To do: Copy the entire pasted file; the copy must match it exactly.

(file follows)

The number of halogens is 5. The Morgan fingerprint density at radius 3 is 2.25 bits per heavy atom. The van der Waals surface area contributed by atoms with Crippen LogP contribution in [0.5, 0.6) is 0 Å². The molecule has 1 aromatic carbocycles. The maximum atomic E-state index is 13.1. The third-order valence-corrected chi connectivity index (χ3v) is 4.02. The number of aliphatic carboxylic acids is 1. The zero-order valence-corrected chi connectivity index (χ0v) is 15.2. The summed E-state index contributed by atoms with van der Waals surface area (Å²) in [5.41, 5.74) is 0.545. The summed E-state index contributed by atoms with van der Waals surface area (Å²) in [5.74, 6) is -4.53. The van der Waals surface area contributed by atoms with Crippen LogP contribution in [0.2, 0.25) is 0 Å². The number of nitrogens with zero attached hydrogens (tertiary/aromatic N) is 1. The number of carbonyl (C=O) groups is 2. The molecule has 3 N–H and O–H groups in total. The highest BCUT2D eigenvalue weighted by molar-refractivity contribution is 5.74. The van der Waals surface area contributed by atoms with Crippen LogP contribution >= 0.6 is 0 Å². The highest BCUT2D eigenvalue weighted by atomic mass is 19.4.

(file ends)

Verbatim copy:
The number of halogens is 5. The Morgan fingerprint density at radius 3 is 2.25 bits per heavy atom. The van der Waals surface area contributed by atoms with Crippen LogP contribution in [0.5, 0.6) is 0 Å². The molecule has 1 aromatic carbocycles. The maximum atomic E-state index is 13.1. The third-order valence-corrected chi connectivity index (χ3v) is 4.02. The number of aliphatic carboxylic acids is 1. The zero-order valence-corrected chi connectivity index (χ0v) is 15.2. The summed E-state index contributed by atoms with van der Waals surface area (Å²) in [5.41, 5.74) is 0.545. The summed E-state index contributed by atoms with van der Waals surface area (Å²) in [5.74, 6) is -4.53. The van der Waals surface area contributed by atoms with Crippen LogP contribution in [0.2, 0.25) is 0 Å². The number of nitrogens with zero attached hydrogens (tertiary/aromatic N) is 1. The number of carbonyl (C=O) groups is 2. The molecule has 3 N–H and O–H groups in total. The highest BCUT2D eigenvalue weighted by molar-refractivity contribution is 5.74. The van der Waals surface area contributed by atoms with Crippen LogP contribution >= 0.6 is 0 Å². The highest BCUT2D eigenvalue weighted by atomic mass is 19.4.